Every 14.6 seconds, a home is robbed. According to statistics by the Federal Bureau of Investigation, the average dollar loss per burglary is over $2,000.
With the national economy getting worse, burglary is becoming a more common crime. But, it doesn’t take much to get the thieves to leave your house alone. What can you do to stay safe?
- Lock windows and doors – I was surprised to read that many people don’t. Of all reported burglaries, 33.2 percent were unlawful entries (without force) – the house wasn’t even locked.
- Close and lock your garage door. It’s easy to break in from your garage. Many interior doors between the garage and your home aren’t as strong as exterior doors and may not have deadbolts. Also, once inside the garage, a burglar can use your tools to break into your home, out of sight of the neighbors.
- Close shades and curtains in the evening. One way thieves decide where to strike is simply by window shopping. Close the blinds so they won’t see what you have.
- Don’t hide spare keys. Burglars know about fake rocks and statues and will check under doormats, in mailboxes, and over doorways. Make sure everyone in the family has a spare key and give a spare set to a neighbor.
- Don’t store ladders outdoors or in unlocked sheds. These can be used to reach the roof and upper floor windows.
- Don’t rely on silent alarm systems. We all hate noisy alarms, so do burglars. Smart thieves know it can take 10 to 20 minutes for the alarm company or cops to show up after an alarm has been tripped. It’s best to have both silent and audible alarms.
- Cut back overgrown landscaping. Tall hedges and shrubs near the house create hiding spots. Overhanging branches can be a way to access upper decks or your roof.
- Light up your house. Poor or absent exterior lighting allows dark and shadows where burglars can work unobserved.The best solution are fixtures with motion sensors or light sensors that go on automatically in response to motion. The sudden light not only scares away intruders but alerts you and your neighbors as well.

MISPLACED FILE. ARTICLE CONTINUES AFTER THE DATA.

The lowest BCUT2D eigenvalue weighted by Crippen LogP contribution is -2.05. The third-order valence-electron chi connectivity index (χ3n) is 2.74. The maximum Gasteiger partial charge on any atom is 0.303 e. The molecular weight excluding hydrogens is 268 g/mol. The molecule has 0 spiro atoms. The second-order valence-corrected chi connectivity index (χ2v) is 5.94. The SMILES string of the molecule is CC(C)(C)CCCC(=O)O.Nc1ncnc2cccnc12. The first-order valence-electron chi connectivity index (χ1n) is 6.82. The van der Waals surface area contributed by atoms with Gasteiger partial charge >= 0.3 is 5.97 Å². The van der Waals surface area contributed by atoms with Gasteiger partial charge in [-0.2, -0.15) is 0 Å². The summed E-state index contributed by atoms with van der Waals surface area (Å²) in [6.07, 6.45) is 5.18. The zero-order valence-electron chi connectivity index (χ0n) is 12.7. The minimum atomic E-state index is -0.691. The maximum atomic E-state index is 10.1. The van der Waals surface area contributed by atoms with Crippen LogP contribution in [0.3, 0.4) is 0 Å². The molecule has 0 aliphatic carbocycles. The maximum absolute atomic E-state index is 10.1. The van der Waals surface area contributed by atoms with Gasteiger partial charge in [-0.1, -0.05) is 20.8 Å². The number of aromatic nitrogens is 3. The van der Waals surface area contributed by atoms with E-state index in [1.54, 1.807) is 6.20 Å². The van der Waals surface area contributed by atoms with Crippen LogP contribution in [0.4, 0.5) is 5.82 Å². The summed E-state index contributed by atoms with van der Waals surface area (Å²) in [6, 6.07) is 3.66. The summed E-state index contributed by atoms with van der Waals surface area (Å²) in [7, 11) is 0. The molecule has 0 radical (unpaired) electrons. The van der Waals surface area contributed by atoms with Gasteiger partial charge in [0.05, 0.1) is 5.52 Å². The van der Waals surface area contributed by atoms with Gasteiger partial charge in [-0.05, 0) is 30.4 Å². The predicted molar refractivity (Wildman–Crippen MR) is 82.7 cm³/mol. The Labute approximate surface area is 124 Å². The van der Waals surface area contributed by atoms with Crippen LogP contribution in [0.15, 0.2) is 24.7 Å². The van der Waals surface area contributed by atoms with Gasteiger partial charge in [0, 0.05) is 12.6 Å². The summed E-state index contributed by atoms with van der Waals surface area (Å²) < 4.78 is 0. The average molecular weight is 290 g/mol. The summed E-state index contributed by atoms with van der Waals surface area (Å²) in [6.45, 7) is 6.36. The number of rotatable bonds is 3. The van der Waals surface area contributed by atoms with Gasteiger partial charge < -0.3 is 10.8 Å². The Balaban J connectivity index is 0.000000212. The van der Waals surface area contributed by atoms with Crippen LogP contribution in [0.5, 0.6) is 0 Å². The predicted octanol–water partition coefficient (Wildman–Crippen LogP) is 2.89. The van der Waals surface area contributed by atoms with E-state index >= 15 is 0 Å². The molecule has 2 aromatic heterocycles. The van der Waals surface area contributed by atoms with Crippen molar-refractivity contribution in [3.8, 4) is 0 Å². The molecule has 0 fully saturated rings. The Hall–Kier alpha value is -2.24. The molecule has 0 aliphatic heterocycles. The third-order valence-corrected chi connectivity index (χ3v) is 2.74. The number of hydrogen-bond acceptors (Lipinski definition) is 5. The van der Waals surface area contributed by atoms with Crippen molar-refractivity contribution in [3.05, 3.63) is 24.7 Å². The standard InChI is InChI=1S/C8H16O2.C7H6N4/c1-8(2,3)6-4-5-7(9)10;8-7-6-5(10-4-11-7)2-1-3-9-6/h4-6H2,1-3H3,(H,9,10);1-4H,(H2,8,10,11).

- Set indoor timers. Timers can run from about $5 to $40, depending on their function. A basic plug-in unit can turn a light on and off once or twice a day. Wired digital outlet switches can turn lights on at a number of set or random times. You can even set TV’s or radios to turn on and off. Set light timers to go on 30 – 45 minutes before dark so it looks like someone is in the house. While on vacation, have them go off at random times when you’d normally go to bed.
- Secure sliding doors. Most are easy to jiggle free of locks and slide open easily. Put a dowel down in the channel so the door can’t be opened.
- Have secure exterior doors. Sixty percent of all burglaries take place at ground floor doors and windows. All entry doors should be solid wood or steel-wrapped wood-core doors.
- Install deadbolts. Especially on a door with a glass section or located near a window. With a deadbolt, if the glass is broken and someone tries to reach in to open the door, they won’t be able to. There are two main types of deadbolts: single and double cylinder locks. A single cylinder deadbolt has a keyed opening on one side and a knob that can be turned by hand on the other. A double cylinder deadbolt lock is keyed on both sides.
- Don’t rely on your dog barking dog. Serious burglars know dogs may back away from someone wielding a weapon, or get chummy if offered a treat laced with a tranquilizer. Better to make your home look occupied with timers that turn electronics on and off in random patterns.
- Watch what you throw out. Don’t advertise your brand new flat-screen, computer or other big-ticket item by putting boxes at the curb with your trash. Break down boxes into small pieces and bundle them so you can’t tell what was inside.
- Never post vacation info on Facebook. Burglars troll social media sites looking for targets. Wait until you get back before sharing vacation details.
- Stop deliveries. When out of town, be sure to stop your mail and newspapers. At the very least, have a neighbor pick them up for you daily. Nothing says, “we’re not here” like deliveries piling up!
What can you add?